Stability of cycling behaviour near a heteroclinic network model of Rock–Paper–Scissors–Lizard–Spock

Rock–Paper–Scissors is a well-known game, which also offers a simple model of competition between three species or, equivalently, strategies. When modelled in continuous time with ordinary differential equations, this system contains a heteroclinic cycle between the three distinct equilibrium solutions, each representing a steady state with just a single species. A slightly more general model results from the addition of two further species or strategies, giving a system of five strategies, now with each one dominant over two of the other four strategies. Such a game, called Rock–Paper–Scissors–Lizard–Spock, was popularised by the TV show ‘The Big Bang Theory’ in 2012, but equivalent networks have been around for much longer, even back to the first century BCE.
In a recent paper, LML Fellow Claire Postlethwaite and Alistair Rucklidge of the University of Leeds present the first comprehensive description of the dynamics of this system when described with ordinary differential equations (ODEs). Building on prior work on the stability of the entire network, they also discuss the dynamics that occur as trajectories approach the heteroclinic cycle. In the analysis, the authors first give an explicit method for computing the stability, not just of sub-cycles of a heteroclinic network, but of arbitrarily complex, repeating sequences of visits to the equilibria of the network. This yields information on whether trajectories which visit neighbourhoods of these equilibria in a particular order are attracted to, or repelled from, the network. The authors then also adapt conditions for heteroclinic cycle stability given in prior work to compute boundaries of stability.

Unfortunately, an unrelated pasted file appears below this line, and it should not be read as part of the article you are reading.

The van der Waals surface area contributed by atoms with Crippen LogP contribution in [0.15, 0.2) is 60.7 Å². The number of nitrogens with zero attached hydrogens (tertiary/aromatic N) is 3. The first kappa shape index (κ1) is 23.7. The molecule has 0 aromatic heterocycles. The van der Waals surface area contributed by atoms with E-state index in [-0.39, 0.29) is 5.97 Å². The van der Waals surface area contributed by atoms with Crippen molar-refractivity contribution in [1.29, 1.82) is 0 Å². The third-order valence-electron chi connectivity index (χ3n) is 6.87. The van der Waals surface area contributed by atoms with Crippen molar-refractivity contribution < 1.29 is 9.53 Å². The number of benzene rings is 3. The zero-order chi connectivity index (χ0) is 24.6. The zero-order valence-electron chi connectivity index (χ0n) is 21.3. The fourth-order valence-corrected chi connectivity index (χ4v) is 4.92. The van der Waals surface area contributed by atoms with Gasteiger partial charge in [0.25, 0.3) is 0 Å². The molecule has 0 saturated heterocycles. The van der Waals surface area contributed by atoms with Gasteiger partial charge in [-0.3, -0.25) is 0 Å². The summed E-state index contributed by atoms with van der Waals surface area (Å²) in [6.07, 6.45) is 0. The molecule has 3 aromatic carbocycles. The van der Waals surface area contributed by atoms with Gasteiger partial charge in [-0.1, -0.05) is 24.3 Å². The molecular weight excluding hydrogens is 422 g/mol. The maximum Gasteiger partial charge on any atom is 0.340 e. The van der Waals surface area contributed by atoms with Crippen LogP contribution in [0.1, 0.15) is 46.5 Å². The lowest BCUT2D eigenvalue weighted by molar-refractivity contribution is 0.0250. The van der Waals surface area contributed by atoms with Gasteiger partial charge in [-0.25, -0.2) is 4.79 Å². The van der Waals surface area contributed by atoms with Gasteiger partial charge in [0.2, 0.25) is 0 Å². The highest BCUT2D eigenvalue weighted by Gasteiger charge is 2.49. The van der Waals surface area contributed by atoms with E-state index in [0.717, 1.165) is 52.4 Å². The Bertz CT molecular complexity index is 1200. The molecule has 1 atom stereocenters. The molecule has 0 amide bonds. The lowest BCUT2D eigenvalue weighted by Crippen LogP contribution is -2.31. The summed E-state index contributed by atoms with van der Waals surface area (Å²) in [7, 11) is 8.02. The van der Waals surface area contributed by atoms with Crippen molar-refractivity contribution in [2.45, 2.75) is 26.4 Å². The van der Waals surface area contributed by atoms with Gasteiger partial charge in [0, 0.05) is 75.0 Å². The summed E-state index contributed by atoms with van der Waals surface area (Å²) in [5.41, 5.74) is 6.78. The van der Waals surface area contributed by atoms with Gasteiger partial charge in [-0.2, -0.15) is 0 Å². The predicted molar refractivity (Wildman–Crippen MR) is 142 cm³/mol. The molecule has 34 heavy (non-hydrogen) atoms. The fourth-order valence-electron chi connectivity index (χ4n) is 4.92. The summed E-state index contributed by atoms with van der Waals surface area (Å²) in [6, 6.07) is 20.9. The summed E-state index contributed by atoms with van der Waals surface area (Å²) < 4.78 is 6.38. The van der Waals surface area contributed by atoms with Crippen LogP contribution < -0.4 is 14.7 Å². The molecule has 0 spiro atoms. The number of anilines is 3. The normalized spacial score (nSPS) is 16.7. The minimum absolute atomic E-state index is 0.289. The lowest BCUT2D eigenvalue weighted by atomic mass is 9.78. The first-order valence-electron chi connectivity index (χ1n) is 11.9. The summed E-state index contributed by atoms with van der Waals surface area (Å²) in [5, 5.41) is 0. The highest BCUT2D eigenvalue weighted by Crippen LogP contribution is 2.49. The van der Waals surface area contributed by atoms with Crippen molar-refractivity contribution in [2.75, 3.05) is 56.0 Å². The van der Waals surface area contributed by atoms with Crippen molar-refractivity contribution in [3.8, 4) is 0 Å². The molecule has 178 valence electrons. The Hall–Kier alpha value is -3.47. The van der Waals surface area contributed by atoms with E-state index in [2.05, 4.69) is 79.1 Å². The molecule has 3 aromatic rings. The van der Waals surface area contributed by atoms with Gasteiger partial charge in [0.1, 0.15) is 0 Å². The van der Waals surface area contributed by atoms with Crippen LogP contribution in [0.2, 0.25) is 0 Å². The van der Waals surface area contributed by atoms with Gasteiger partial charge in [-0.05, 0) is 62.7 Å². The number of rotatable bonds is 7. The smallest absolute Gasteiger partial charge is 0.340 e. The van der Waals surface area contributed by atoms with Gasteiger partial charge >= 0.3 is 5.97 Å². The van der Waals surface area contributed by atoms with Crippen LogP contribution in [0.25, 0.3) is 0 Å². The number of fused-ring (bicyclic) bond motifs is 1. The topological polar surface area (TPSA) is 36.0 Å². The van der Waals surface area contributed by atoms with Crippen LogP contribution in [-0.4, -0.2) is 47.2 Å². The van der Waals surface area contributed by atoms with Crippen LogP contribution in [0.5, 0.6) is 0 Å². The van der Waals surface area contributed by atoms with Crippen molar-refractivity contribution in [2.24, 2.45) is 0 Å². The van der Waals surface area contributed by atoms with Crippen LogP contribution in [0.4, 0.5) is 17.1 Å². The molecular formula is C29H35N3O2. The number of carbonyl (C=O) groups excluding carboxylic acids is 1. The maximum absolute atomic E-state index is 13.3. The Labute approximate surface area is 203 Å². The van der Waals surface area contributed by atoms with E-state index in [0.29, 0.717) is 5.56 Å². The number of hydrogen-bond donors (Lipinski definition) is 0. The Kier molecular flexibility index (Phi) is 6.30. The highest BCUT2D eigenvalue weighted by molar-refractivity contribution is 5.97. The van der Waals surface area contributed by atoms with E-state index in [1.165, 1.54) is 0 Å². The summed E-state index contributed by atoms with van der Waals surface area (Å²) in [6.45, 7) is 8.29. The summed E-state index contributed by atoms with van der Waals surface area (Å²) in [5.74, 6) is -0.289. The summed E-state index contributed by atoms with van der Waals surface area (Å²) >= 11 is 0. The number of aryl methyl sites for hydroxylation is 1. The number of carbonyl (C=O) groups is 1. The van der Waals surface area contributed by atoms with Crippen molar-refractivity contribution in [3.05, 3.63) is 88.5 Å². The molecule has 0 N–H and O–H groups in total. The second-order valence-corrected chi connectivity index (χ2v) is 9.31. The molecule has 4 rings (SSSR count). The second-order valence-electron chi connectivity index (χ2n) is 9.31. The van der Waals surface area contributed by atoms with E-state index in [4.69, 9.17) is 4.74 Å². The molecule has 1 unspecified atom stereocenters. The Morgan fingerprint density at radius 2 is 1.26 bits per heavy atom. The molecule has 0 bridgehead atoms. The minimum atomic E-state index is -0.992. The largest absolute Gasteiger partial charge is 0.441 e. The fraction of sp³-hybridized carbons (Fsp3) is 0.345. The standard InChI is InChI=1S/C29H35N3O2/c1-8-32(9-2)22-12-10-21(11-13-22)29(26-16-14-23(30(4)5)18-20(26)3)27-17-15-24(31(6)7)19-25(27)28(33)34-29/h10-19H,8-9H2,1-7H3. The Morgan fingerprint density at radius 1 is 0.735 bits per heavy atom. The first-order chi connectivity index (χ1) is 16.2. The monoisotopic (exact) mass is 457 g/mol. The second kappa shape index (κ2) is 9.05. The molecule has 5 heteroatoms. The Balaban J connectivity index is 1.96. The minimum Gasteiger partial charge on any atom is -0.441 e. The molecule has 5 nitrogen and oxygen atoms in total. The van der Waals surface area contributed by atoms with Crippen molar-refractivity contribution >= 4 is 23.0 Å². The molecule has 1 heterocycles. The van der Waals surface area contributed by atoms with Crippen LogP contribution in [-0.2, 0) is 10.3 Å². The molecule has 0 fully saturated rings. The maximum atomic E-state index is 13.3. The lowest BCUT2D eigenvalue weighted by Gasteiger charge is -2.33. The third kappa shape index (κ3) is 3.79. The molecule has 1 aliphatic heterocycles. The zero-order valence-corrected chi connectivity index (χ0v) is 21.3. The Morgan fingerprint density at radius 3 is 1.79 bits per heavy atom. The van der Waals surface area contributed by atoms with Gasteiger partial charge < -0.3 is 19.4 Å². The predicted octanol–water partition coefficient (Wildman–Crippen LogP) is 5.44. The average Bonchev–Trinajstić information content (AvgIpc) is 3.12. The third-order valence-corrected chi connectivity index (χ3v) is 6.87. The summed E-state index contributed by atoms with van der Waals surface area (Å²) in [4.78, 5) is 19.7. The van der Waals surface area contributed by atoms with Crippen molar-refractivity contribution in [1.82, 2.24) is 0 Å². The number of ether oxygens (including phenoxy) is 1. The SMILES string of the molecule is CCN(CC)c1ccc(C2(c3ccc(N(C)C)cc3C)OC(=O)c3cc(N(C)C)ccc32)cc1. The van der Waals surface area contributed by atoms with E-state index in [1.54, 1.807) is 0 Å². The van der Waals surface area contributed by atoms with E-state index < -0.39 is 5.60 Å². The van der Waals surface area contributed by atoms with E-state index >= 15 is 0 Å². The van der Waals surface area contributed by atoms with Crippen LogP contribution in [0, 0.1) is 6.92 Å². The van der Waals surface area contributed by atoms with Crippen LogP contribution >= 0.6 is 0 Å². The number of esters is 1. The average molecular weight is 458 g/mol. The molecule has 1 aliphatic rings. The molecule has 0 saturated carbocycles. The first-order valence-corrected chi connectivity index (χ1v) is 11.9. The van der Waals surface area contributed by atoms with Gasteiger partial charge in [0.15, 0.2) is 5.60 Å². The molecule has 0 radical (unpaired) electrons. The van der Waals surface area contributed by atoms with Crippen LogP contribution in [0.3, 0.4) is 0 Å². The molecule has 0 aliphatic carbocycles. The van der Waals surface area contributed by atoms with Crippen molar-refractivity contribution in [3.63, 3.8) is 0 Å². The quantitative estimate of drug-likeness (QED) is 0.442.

Finally, Postlethwaite and Rucklidge also find a region of parameter space in which there is a complicated set of stability regions for increasingly complex sequences in which trajectories visit equilibria; these regions are reminiscent of the sausage-shaped resonance tongues seen in piecewise continuous systems. As they note, many other papers have proven the existence of complicated cycling behaviour of trajectories close to heteroclinic networks, and switching between different sub-cycles of the network. The authors believe this is the first work to give regions of parameter space where different cycling behaviours are stable and observable in numerical simulations, and to also explain how such stability is lost.
A pre-print of the paper is available at

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